This new study found West-East Eurasian admixture in Mongolian Altai before the Iron Age. This finding partly contradicts previous data by González-Ruiz 2012 that suggested a strict genetic divide until the Iron Age.
Clemence Hollard et al., Strong genetic admixture in the Altai at the Middle Bronze Age revealed by uniparental and ancestry informative markers. FSI Genetics 2014. Pay per view → LINK [doi:10.1016/j.fsigen.2014.05.012]
The new data comes from two kurgan burial sites in Westernmost Mongolia: Tsagaan Asga and Takhilgat Uzuur-5 (abbreviated as TA and TU respectively).
In both sites mtDNA lineages have dual origins, although in TU (close to the Russian and Khazakh border) there is some prevalence of Western matrilineages (3/5), while in TA (somewhat farther East) the opposite is true instead (3/7 Western matrilineages), suggesting some clinality.
On the other hand Y-DNA is totally dominated by Western lineages with a single exception (C), although these Western lineages (Q and R1a) are of Central Asian/Siberian type without exception. Of course, Q variants have been lingering in Central Asia, Siberia and some parts of East Asia almost certainly since Aurignacian, being part of the early genesis of Native Americans (see here for a more in-depth discussion and here for China's Neolithic Y-DNA, which includes some Q), while R1a-Z93 seems a more recent arrival, maybe Epipaleolithic or Neolithic (see here), but both seem to have their origins in or near Iran, judging on basal diversity.
There is no trace of European-specific inflows on the Y-DNA side, even if some of the mtDNA lineages may be thought as having this origin (H1, H7, U4).
The Eastern ancestry is all typical of NE Asia. I would pay particular attention to mtDNA D, which seems to have spread in the Taiga with the Seima-Turbino phenomenon, which inaugurated the Bronze Age in that area and is believed to originate in Altai.
So, as conclusions, we can say that:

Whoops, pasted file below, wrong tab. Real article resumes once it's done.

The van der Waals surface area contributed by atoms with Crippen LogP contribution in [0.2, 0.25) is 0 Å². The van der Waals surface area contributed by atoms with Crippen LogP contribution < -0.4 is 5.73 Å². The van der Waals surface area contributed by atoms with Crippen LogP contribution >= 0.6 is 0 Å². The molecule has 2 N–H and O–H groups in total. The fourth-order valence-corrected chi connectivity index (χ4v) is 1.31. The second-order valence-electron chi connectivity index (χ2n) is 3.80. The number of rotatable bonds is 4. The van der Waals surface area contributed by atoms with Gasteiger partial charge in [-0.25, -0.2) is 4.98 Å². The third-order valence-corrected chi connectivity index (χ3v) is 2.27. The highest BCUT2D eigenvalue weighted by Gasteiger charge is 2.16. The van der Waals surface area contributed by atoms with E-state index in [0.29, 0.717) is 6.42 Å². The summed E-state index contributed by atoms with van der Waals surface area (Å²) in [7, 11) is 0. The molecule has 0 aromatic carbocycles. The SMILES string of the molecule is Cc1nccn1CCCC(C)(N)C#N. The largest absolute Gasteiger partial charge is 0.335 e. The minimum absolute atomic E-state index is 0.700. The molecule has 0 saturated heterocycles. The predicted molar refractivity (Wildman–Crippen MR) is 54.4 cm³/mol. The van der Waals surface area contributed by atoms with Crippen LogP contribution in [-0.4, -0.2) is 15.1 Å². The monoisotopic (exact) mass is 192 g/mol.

- There was incipient East-West admixture in parts of Altai already in the Bronze Age, the main actor of this admixture were females.
- Patrilineal ancestry was essentially "Western" of the kind that must have been in Altai since the Neolithic or earlier (i.e. not European but Central Asian of West Asian affinities/origins)
- The cultural context is Kurgan, strongly suggesting Indoeuropean language (of the Tocharian branch probably).
- The Seima-Turbino link however suggests some sort of affinity with carriers of the mtDNA D lineage in the Taiga in that same period, lineage not found further West in Altai. These Siberian Bronze Age vector people were very likely of Tungusic ethnicity. Although early Turkic connections cannot be totally ruled out, in general Turkic peoples seem more associated to the steppe instead and the roots of their expansion were probably forged some centuries later, already in the Iron Age.
- Both in the expansion of Indoeuropean eastwards and later in that of Altaic languages and ethnic affiliation westwards, the Altai region seems to have played a key pivotal role. However modern Altaians, even if Turkic by language, retain almost integrally the same Y-DNA genetic signature as the Bronze Age peoples mentioned here, what underlines their capacity to cross ethno-linguistic lines once and again while keeping their patrilineal ancestry nearly unaffected. They are therefore a good example of how populations can change ethno-linguistic ascription without significant genetic flow in such a key factor as the patrilineages. Surely many other peoples did the same in many other geographies. Ancestry and language need not to be linked, even if they sometimes are.